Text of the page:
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decided: July 27, 1979.


Appeal from the Order of the Workmen's Compensation Appeal Board in case of Betty Linkiewicz v. Firedown, Inc., No. A-73876.


Donald D. Doerr, for petitioner.

Fred C. Trenor, for respondent.

Judges Crumlish, Jr., Blatt and Craig, sitting as a panel of three. Opinion by Judge Crumlish, Jr. Dissenting Opinion by Judge Blatt.

Author: Crumlish

[ 44 Pa. Commw. Page 486]

The Workmen's Compensation Appeal Board reversed a referee's award of compensation benefits to Betty Linkiewicz. We affirm the Board after a full review of the entire record.

Linkiewicz sustained an alleged work-related back injury on October 3, 1975, when she lifted a full keg of beer into a cooler. She immediately felt a "snap" in her back accompanied by intense pain.

At issue is whether she has produced unequivocal medical testimony establishing a causal relationship between the incident and disability. Generally, this is an essential element where no obvious causation exists.*fn1 See Westmoreland Casualty Co. v. Workmen's Compensation Appeal Board, 36 Pa. Commonwealth Ct. 307, 387 A.2d 683 (1978).

Crucial to Linkiewicz's claim is the medical testimony contained in the deposition of her treating physician, Dr. D. L. Bashline. He first examined her in November of 1963 when she complained of low back pain from a fall. Dr. Bashline again examined her on November 17, 1975, following the alleged work-related incident and after a diagnosis of spondylolisthesis,*fn2 he

[ 44 Pa. Commw. Page 487]

    employed surgical procedure in the nature of a wide decompression laminectomy.

Turning to Dr. Bashline's testimony:

Q Doctor, you say in your opinion that spondylolisthesis is a gradual occurring condition.

A It may be gradually occurring. It may occur as a postural problem with a period of time involved. It feasibly could occur at the time of a severe accident.

Q And you say this condition does not appear overnight, spontaneously?

A No. Very rarely, unless there is very sudden stress, extremely heavy stress on the spine.

Q Now, in your opinion, would you say lifting 156 pounds could be enough stress to cause this?

A I would doubt it would cause a shift of the vertebrae, other than enough, perhaps, to aggravate something, but it wouldn't be the actual initial occurrence of it.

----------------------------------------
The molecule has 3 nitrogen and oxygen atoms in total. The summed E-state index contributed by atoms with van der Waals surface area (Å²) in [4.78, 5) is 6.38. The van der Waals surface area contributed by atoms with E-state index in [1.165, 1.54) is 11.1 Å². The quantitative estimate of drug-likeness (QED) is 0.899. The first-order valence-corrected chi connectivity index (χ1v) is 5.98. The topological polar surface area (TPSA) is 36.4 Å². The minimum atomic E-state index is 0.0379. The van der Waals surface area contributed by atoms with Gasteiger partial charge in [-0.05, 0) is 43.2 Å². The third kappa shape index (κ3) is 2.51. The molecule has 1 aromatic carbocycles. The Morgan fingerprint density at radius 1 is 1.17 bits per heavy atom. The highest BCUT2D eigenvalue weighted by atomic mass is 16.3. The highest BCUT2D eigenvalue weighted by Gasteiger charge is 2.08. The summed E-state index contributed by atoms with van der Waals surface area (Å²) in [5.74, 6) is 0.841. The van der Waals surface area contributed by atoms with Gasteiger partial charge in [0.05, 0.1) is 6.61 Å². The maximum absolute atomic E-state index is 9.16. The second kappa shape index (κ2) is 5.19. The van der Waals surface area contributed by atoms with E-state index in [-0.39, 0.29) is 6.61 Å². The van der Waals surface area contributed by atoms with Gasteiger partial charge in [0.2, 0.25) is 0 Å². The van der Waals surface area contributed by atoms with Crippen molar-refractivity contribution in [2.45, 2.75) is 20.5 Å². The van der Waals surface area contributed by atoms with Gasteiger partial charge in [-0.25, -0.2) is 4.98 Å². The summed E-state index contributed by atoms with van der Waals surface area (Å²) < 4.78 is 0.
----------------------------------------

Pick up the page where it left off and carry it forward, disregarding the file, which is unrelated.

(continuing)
Q But the lifting of that 156 plus pounds could aggravate this condition?

A That is correct.

Q And her relation to you of how this came about would be consistent with an aggravation, is that correct?

A That is correct.

Q But not the actual cause?

A That is correct.

Considering that recorded dialogue and the entire record generally, including signed statements by two other examining physicians which disclaimed a work-related injury, we are satisfied that the referee erred

[ 44 Pa. Commw. Page 488]

    in law when he concluded the existence of a valid causal connection, and that the Board properly concluded the evidence did not support work-related aggravation of claimant's prior back injury.

It is axiomatic that where there is no obvious causal connection between an injury and the alleged cause, mere conjecture may not be substituted for unequivocal evidence in support of causation. Westmoreland Casualty Co., supra. One may easily and properly conclude from the record that the back ailment, spondylolisthesis, aggravated by obesity, existed prior to the Linkiewicz lifting incident.

Accordingly, we


And Now, this 27th day of July, 1979, the order of the Workmen's Compensation Appeal Board, docketed at No. A-73876, denying compensation benefits to Betty Linkiewicz is hereby affirmed.



Dissenting Opinion by Judge Blatt:

I must respectfully dissent.

In Morgan v. Giant Markets, Inc., Pa. , 397 A.2d 415 (1979), where causal connection was not established by medical testimony, our Supreme Court declared:

Where one is doing an act that requires force or strain and pain is experienced at the point of force or strain, the injury may be found to have been established. Pain is an excellent symptom of injury.

Pa. at , 397 A.2d at 416.

It seems to me that the facts of the instant case fall within this rule and thus constitute substantial evidence to support the referee's finding of a causal connection. Moreover, the doctor's testimony, which the

[ 44 Pa. Commw. Page 489]

    majority thinks precludes recovery, suggests to me that the claimant's work may have aggravated a pre-existing condition, which would not, of course, defeat her right to compensation. Workmen's Compensation Appeal Board v. State Workmen's Insurance Fund, 19 Pa. Commonwealth Ct. 605, 339 A.2d 158 (1975).

I would therefore reverse the Board and reinstate the decision of the referee.

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